Jill Arbetter, the competition’s executive director, introduced Oliveira and Lynn Conservatory Dean Jon Robertson as the judges and contestants filed onstage. After some prefatory remarks, the four prizes were awarded in reverse order. Quanshuai Li received an Honorable Mention and a cash award of $1,000. Hannah Tarley was third prize winner. She received a cash prize of $10,000. Alina Ming Kobialka was second prize winner. She received a cash prize of $15,000.
As first-prize winner, Sirena Huang received a cash award of $30,000, as well as a new violin, crafted by celebrated violin makers Feng Jiang, Jeffrey Phillips, Andrew Ryan and John Young; a silver-mounted bow from Eric Lane; a Musafia Case donated by Reuning and Son Violins Inc.; a signed copy of “The American Violin” provided by Tucker Densley, Christopher Germain, Philip J. Kass, Darcy Kuronen, John Montgomery and P. Dameron Midgett IV; and a $250 gift certificate given by International Violin Company.
Additionally, Huang will receive public relations and artist management support, and future performances with the following orchestras and festivals: Atlantic Classical Orchestra, Fort Pierce; Bach, Beethoven and Brahms Society, Brookline, Mass.; Brevard Symphony Orchestra, Melbourne; Music in the Mountains, Durango, Colo.; and Newport Music Festival, Newport, R.I., among others.
Following the awards, supper was served for the winners, jury, and invited guests. The violin presented to Huang was displayed, and suitably ooh-ed and ahh-ed over, but the winner was a little shy about playing her new fiddle so soon after receiving it, so Oliveira and Ilya Kaler collaborated in launching it.
According to the rules of the competition, the jury members were not permitted to confer on the contestants but instead awarded a numerical score to each of them. During the rounds, they were isolated in the hall from members of the audience. Any juror who had a current or former student competing was required not only to abstain from voting for that individual but also had to leave the hall while they participated. Thus, Kaler abstained from voting for second prize winner Kobialka, as she is his current student at DePaul University in Chicago, and Tsu was not permitted to vote for Li as he had studied with her during his formative years at the Central Conservatory of Music in China.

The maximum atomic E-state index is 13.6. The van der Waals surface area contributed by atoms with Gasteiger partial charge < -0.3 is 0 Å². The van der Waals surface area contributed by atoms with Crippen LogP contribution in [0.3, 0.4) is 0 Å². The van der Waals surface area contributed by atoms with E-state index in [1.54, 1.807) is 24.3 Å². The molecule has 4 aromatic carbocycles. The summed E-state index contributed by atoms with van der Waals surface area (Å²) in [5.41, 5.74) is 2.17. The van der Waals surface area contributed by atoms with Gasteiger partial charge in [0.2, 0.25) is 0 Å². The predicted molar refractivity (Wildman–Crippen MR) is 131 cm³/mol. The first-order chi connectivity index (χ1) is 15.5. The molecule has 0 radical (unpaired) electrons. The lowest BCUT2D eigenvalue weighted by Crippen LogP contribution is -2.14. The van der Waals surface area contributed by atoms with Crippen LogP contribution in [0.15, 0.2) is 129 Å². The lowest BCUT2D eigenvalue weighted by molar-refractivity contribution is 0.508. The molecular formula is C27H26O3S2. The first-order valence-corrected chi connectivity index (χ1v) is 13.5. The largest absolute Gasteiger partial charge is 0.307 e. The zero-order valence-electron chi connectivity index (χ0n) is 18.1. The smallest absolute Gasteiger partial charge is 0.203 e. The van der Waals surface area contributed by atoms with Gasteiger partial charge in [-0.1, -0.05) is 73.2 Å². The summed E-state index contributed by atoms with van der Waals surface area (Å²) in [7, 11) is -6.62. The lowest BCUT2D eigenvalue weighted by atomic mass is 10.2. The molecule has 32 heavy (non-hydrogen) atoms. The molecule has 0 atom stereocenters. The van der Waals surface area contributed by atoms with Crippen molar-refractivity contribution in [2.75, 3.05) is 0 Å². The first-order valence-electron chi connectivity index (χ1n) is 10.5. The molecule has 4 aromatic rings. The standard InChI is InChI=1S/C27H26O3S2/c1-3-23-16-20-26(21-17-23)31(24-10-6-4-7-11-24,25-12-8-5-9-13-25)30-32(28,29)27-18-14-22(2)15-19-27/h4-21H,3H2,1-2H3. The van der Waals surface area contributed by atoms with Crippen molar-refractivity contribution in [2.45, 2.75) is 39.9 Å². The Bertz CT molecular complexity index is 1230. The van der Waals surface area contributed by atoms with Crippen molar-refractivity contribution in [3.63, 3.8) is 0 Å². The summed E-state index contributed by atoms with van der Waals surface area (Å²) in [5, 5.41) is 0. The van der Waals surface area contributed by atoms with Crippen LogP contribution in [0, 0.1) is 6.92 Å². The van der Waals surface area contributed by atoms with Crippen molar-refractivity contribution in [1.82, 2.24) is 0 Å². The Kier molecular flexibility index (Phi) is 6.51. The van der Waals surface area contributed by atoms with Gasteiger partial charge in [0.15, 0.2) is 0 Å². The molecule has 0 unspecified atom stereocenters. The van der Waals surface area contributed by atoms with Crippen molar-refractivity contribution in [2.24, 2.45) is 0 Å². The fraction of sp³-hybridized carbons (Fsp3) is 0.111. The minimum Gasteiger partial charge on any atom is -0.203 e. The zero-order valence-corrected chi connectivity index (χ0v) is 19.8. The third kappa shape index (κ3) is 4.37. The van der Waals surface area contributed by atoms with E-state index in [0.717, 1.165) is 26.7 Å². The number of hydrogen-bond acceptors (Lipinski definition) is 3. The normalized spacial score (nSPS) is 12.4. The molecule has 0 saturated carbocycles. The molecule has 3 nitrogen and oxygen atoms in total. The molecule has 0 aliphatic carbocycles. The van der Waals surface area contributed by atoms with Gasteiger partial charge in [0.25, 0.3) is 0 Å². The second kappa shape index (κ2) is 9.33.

On Feb. 7, the EOIVC’s web site published the scores for all the rounds. Jurors Gilman and Heifetz awarded Huang, a Juilliard School graduate and current Yale University master’s student, a perfect score of 100 out of 100 – for her final round performance of Tchaikovsky’s Violin Concerto. She was also ranked in first overall position after the semi-final Round 2 stage of the competition. A perusal of the scores (also available on thestrad.com) reveals that the four finalists were ranked very closely and evenly matched.
As an observer of violin competitions for more than 30 years, I will observe that while I might have assigned a different order to the prizewinners than did the jury, no finalist or semifinalist, and I heard them all, failed to advance otherwise than as his or her performances suggested. Indeed, in contrast to similar events, the selection process seemed to have worked very well. There was a complete absence of either conflict or intrigue.
In my conversation with the jury, they were effusive in their praise of the EOIVC and its founder for the care taken in meeting the needs of the contestants as well as themselves. The competition attracted more than 1 million viewers online, ensuring the event as a major cultural event in South Florida. We await its next installment in 2020.